Here’s a gem from another of my course participants, Walter George, a manager for the New York City Administration for Children’s Services. When asked to introduce himself to his classmates and me by stating a goal for the writing course he was about to take, he replied, “I feel that I write well enough, but I want to be an unconscious writer. Right now I’m a conscious writer.”
Now there goes a moment that can take a teacher’s breath away. Mr. George succinctly said what many brilliant minds before him have asserted—that laboring slowly through a draft is not the way to go in a high-pressure work environment. Chapters 2 and 3 of The Art of On-the-Job Writing discuss in detail ways to achieve this unconsciousness by planning and drafting as a writer, not a worrier.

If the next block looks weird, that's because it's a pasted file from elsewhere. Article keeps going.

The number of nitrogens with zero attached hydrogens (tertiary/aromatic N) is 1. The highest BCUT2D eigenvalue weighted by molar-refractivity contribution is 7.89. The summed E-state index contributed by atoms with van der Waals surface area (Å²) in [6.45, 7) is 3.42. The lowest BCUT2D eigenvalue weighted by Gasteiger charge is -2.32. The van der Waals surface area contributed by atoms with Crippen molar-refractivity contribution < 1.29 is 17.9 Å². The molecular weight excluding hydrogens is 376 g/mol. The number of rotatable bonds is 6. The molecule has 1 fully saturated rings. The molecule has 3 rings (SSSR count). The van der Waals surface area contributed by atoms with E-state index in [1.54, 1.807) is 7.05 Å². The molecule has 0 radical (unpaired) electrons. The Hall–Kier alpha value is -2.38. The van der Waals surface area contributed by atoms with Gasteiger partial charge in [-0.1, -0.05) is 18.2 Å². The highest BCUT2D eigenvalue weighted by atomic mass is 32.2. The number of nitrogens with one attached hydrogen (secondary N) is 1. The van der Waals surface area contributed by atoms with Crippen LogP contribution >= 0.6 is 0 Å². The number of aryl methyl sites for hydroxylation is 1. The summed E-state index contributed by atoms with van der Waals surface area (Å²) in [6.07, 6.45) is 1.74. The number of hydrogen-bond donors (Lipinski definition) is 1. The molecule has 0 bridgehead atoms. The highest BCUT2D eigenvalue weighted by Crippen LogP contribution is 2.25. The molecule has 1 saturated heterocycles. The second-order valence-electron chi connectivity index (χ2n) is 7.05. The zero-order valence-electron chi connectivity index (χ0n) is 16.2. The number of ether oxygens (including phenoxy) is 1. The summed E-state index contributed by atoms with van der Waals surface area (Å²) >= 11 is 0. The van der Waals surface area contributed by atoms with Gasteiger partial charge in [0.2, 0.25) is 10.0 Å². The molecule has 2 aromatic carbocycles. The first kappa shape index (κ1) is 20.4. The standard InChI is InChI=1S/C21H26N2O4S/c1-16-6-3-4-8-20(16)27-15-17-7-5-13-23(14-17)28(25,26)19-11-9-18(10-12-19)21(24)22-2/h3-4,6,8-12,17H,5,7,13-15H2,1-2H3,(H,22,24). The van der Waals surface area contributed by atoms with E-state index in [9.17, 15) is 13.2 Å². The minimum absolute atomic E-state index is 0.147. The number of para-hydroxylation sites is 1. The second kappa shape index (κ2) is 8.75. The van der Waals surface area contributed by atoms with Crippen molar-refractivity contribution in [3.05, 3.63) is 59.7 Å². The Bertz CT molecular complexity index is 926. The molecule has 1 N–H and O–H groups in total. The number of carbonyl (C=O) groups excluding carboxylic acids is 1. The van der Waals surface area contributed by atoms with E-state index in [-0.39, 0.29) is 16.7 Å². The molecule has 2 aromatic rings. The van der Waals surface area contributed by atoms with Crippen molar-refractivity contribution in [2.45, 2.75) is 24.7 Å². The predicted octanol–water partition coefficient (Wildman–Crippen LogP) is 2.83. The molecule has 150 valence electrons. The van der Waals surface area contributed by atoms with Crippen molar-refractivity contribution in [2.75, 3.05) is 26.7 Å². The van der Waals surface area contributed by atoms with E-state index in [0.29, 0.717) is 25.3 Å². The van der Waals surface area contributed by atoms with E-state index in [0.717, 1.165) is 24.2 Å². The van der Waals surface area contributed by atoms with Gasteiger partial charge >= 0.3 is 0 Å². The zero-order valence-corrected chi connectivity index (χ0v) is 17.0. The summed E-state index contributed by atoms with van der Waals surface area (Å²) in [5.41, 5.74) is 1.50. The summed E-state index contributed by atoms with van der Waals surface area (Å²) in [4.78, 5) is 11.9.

For more words of wisdom from my previous course participants, see what people from New York State Insurance Department, International Flavors & Fragrances, and Investors Savings Bank said in postings on this blog of June 17, October 15, and November 2.
To purchase your copy of The Art of On-the-Job Writing by Philip Vassallo, click here: http://firstbooks.com/shop/shopexd.asp?id=144
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